Asked — Edited
Resolved Resolved by Rich!

Do Pins Question

I read Rich's tutorial regarding the l298 h bridge which is prompting this question. There was a spin off link that Rich directed me too that actually showed a bit of code to control a stepper motor. I need to set up something like that, and so what I would like to do is set D1 on and off rapidly creating an actual pulse. PWM will not work in this situation. Anyways my controller is looking for 5vdc to fire a optoisolator (led). I am powering my ezb4 via 12vdc. The output of the D0 ports is 12vdc Correct? What voltage would come out of the white wire, if any? My stepper controller is a bit different than the l2d8 requiring only a pulse on one input and a on/off voltage for direction. The controller can work on 12vdc but requires the addition of 820ohm resistors on these inputs. Thanks for the help.


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Why wont PWM work? PWM is basically a pulse When you say rapidly, how rapidly?

You could write a script to switch the digital port on and off quickly, simply with a code such as;

Set(D0, On)
Set(D0, Off)

That would turn the digital port on every 20ms for 10ms. The demand on the PC and on the wireless comms may be very high though.

As for the other part of your question, yes if you have 12v in you will have 12v on the Vcc pins. This is on every port of the EZ-B not just D0.

The voltage on the white (signal) pin is 3.3v however the current supplied by that pin is very small and cannot operate with a higher current demand than say an LED.


It sounds like @kamaroman68 is attempting to control a stepper motor directly from the EZ-B. I do not recommend that because the ez-b is a robot controller made to control robot hardware. It is recommended to connect a stepper motor controller to the EZ-B. The EZ-B is for doing robot specific controlling of other peripherals, such as motor controllers and servos.

For experimenting, you could write an EZ-Script to turn on and off the digital ports that would simulate a stepper motor controller - but it would consume a great deal of communication resources and is not a long term solution for a robot.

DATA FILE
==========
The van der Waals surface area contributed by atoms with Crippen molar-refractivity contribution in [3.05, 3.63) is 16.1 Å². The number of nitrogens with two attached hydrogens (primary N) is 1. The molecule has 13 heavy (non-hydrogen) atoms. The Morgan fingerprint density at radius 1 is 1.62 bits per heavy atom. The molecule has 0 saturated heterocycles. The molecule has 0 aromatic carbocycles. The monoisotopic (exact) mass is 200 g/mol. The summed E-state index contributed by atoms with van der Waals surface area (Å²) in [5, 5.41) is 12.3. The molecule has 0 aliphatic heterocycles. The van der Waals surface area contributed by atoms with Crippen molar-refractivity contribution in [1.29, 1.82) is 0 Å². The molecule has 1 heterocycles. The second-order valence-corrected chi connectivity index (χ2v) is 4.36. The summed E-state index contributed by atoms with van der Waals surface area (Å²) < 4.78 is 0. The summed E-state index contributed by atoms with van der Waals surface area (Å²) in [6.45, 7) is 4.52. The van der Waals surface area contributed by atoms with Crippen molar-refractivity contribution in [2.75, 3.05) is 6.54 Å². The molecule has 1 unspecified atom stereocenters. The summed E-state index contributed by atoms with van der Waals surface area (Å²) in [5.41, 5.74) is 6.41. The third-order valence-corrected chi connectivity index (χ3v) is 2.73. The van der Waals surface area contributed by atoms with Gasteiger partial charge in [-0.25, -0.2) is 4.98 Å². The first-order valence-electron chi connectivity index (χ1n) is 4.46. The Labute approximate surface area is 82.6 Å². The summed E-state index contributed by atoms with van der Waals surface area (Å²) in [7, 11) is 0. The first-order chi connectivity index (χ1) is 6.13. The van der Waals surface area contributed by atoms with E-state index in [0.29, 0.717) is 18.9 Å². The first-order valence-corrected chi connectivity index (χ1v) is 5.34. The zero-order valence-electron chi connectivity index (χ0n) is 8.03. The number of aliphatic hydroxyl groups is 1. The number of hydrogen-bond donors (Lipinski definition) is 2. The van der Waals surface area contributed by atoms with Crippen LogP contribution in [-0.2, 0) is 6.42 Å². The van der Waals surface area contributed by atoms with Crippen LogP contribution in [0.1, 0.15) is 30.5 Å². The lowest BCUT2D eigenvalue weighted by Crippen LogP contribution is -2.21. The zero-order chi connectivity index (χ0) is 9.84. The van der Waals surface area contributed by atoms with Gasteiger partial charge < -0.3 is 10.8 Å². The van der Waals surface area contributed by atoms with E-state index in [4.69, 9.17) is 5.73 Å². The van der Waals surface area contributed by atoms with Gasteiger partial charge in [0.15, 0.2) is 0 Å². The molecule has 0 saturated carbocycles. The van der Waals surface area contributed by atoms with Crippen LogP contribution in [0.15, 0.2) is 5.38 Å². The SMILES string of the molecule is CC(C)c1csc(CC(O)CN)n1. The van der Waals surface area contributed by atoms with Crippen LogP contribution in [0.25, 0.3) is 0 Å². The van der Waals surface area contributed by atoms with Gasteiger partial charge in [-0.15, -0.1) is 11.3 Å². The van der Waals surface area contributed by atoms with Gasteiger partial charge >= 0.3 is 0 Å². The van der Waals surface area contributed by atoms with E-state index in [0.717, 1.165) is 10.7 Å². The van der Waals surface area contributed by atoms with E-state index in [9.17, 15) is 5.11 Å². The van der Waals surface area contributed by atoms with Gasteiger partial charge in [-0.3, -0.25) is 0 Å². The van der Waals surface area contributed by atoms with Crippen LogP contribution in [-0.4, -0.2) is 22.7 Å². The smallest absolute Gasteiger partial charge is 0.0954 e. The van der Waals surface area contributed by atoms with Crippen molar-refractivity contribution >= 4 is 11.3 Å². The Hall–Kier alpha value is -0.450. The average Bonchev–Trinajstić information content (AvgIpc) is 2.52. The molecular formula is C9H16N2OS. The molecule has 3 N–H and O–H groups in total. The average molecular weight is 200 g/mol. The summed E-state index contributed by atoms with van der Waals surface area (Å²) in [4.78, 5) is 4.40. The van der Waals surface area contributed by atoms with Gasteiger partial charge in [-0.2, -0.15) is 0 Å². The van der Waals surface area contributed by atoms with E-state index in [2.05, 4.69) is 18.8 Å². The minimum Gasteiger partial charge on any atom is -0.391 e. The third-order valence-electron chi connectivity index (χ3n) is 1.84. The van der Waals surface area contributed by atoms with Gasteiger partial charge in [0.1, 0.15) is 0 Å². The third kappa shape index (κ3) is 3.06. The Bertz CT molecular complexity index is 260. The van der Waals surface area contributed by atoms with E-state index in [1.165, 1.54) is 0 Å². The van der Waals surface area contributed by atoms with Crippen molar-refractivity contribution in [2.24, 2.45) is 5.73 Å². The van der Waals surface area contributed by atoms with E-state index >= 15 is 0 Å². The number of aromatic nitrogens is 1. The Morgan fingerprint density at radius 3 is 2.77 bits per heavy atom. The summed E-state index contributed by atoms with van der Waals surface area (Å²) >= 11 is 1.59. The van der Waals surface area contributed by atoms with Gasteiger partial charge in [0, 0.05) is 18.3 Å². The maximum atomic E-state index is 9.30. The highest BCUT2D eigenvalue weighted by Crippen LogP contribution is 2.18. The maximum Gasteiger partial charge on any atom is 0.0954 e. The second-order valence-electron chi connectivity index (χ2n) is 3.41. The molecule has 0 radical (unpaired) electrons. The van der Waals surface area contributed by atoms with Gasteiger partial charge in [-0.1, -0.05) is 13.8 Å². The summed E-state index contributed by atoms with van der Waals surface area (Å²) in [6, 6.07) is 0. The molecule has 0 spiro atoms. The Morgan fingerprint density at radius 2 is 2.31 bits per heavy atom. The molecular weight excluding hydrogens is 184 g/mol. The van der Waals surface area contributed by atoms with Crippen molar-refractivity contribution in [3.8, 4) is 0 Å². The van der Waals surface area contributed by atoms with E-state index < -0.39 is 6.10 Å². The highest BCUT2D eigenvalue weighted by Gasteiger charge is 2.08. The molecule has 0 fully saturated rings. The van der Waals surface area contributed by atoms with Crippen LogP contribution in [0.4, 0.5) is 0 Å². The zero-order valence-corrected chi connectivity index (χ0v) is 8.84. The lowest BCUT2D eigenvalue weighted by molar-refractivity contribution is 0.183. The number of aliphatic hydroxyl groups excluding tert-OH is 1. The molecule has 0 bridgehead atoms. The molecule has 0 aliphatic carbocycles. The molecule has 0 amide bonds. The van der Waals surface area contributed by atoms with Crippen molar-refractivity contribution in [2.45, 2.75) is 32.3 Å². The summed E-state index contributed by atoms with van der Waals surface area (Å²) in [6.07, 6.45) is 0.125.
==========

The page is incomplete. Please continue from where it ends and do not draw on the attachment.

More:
Thanks for the replies. Just for clarification purposes I am using a stepper motor controller that is normally used in automation, that normally operates via 12-24vdc but requires a pulse counting/ pulse output card in a plc. This controller requires 5 vdc on to produce "up steps" and then no voltage to produce "down steps" To make it step it requires an actual pulse. I called the manufacturer who explained to me PWM will not work with this controller , hence the actual pulsing. I was wondering if the white pin put out 5 volts so I could use that instead of adding resistors. This controller can be found at automation - stp-drv-4035, I cannot make a link to it for some reason. Thanks guys. Chris


No, white is signal only. You can't power anything from that pin. Here's what I would do, buy or build a TIP120 transistor switch. Use the white signal digital pin on ezb to turn it on and off using Rich'so script above. Use an external power supply that will give the correct voltage and run it through the tip switch and attach this setup to your motor. When the script turns on and off the switch your motor should see the voltage as your needed pulse. Hopefully the switch will operate fast enough for your needs.

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To be honest, I wouldn't use my script above. At 10ms between changing state it would clog up the comms and would place a huge load on the PC (plus what DJ said).

If a stepper motor driver wont work with it I would build a small circuit which will do the switching/pulsing of the logic to the pin that needs the pulse. A small 555 timer circuit may be able to do this fast enough and the EZ-B and scripting would only need a simple Set(D0, On) command.


okay, well that makes sense.when you explain it that way my idea will not work. Thanks for the clarity.


@kamaroman68 sounds like you chose the wrong stepper motor controller:) Sorry, there are a few thousand stepper motors that operate without parental supervision (i.e. some pulsing) and only one that requires pulsing. You seem to have selected the one that requires pulsing.

However, maybe that pulsing is the speed that the stepper motor will move? Perhaps the PWM tells the controller how fast to move the stepper? If that is the case then you can use the PWM.

But since this stepper motor is undocumented and foreign to the robot world, it will take some time to get it working